Wolfe Research Tech Strategist, Steve Milunovich, hosted a webcast with James Cortada, Senior Research Fellow at the University of Minnesota. Cortada worked at IBM for 38 years, including 1969-1982 when Big Blue was fighting with the DOJ. He explains what it was like at IBM then, the impact on the company, and potential lessons for tech regulation today. He is the leading historian of IBM with his book IBM: The Rise and Fall and Reinvention of a Global Icon.
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The recent weakness in ISM New Orders affirms our concern about the divergence with tech’s multiple. We remain underweight Semis but move to overweight Software.
We have been concerned that an economic upturn is not at hand, which gained support from the decline in the Nov ISM New Orders reading to 47.2%. Although tech earnings have softened normally for a late cycle, the lack of P/E contraction has made the stocks vulnerable. Given risk of lower multiples and optimistic consensus earnings estimates, we expect a 5-10% pullback over the next few months, which might then provide a buying opportunity. Broad tech has been a market performer since our initiation, and we remain market weight.
Hybrid cloud is now the accepted term, but under that umbrella there are important trends both on- and off-premise. As companies go through digital transformation, they must update their legacy infrastructure, either by going to the public cloud, establishing a private cloud, rearchitecting on-prem for simplicity, outsourcing to a vendor, or embracing a combination. Vendors well positioned include Microsoft, Amazon, Intel, Nvidia, VMware, and potentially Nutanix. IBM, Oracle, HPE, and perhaps even Cisco are disadvantaged.
The Wolfe Tech Universe rose 1.7% during the Thanksgiving holiday week, ahead of the S&P 500’s 1.0% gain. Software (+2.3%) led for the third week in a row and has almost retaken the 12-month performance lead from Semis. Recently soft Internet was boosted by strong returns in eCommerce (+3.8%) heading into the year’s biggest shopping weekend. Top performers included Nutanix (+28%), Ocado (+18%), Zscaler (13%), Dynatrace (10%), and Cloudflare (10%). Laggards were Dell (-10%), Palo Alto (-8%), HPE (8%), Lenovo (-7%), and Catcher Tech (-7%).
Along with our Dean’s List of 30 longs and shorts, we highlight names with expected earnings acceleration or deceleration in our Earnings Momentum screen. The idea is that when the fundamentals improve, they usually improve more than expected and the consensus also underestimates the degree of change on the downside, resulting in earnings surprise. We look for (1) companies with consistent improvement or deterioration in estimated YoY earnings change the next 3-4 quarters, and (2) companies with improving momentum whose stocks have underperformed the last year or with decelerating gains that have outperformed. Investors should use the lists to prompt further investigation.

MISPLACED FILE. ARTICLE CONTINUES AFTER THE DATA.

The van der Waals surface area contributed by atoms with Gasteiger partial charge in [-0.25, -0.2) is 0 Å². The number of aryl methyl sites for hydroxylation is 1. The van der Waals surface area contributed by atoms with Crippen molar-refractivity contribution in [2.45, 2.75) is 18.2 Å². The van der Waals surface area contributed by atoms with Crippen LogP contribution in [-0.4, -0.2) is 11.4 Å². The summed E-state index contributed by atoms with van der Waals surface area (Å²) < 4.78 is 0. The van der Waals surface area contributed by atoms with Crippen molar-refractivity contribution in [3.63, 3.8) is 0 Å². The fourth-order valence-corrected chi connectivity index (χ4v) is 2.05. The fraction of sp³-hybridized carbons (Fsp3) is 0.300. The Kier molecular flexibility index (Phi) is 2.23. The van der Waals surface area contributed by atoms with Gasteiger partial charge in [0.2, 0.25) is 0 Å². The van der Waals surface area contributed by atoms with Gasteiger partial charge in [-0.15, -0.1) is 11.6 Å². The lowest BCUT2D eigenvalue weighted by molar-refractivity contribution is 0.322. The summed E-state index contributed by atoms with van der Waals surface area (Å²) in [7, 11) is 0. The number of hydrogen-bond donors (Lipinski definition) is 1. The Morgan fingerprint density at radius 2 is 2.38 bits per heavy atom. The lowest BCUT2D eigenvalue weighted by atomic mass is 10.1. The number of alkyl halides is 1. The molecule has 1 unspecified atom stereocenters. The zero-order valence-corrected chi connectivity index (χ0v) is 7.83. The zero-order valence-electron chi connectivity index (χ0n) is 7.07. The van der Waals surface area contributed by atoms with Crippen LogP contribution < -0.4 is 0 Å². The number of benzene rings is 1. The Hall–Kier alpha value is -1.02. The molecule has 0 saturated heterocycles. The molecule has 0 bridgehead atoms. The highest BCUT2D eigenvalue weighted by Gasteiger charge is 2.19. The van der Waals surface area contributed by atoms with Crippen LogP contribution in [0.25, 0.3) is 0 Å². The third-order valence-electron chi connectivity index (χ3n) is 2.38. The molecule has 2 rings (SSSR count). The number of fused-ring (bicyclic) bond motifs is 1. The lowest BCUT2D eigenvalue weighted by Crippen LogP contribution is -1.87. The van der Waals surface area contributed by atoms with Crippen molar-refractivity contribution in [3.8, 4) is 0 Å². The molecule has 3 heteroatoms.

Wolfe Research Tech Strategist, Steve Milunovich, hosted a webcast with Mike Levin, of Consumer Intelligence Research Partners. Topics discussed include: Survey results revealing consumer perspective on tech companies; How consumers really buy and use tech today, including smartphones, smart speakers, media services, and ridesharing; and Analysis of AAPL, AMZN, SPOT, UBER, LYFT, GOOG, and others.
The Wolfe Tech Universe was flat the past week, narrowly outperforming the S&P 500’s 0.3% decline. Software had another strong performance at +2.2% and is once again the top sector over 12 months (Exhibit 1). Semis lagged at -2.9% with Cap Equipment taking a 6% hit. Top performers this week included Splunk (+18%), 58.com (+14%), Yandex (+13%), Dynatrace (+13%), and Paycom (+13%). Laggards were Pure Storage (-16%), KLA Tencor (-11%), TripAdvisor (-10%), PagSeguro (-10%), and Applied Materials (-10%).
As global business becomes more connected, data-driven decision making (DDDM) is being employed. A recent 451 Research survey finds 19% of organizations use data to guide nearly all strategic endeavors while an additional 43% say it drives most strategic decision making. Benefits of DDDM include developing new products and services, lowering costs, enhancing customer service, and increasing sales. It is beneficial for enterprises to align with DDDM, but limited budgets, privacy concerns, and integration can make it difficult.
We hosted Wolfe industrials analyst Nigel Coe and 451 Research’s Ian Hughes, who presented thoughts on the development of the Internet of Things. We’ve pointed out that the computing business swings from centralized to decentralized technologies and back. The follow-on to the current cloud centralization likely will be a pendulum reversal to the edge, which includes billons of sensors requiring local processing capabilities and enabled by 5G and AI. The hype is starting to turn into reality.
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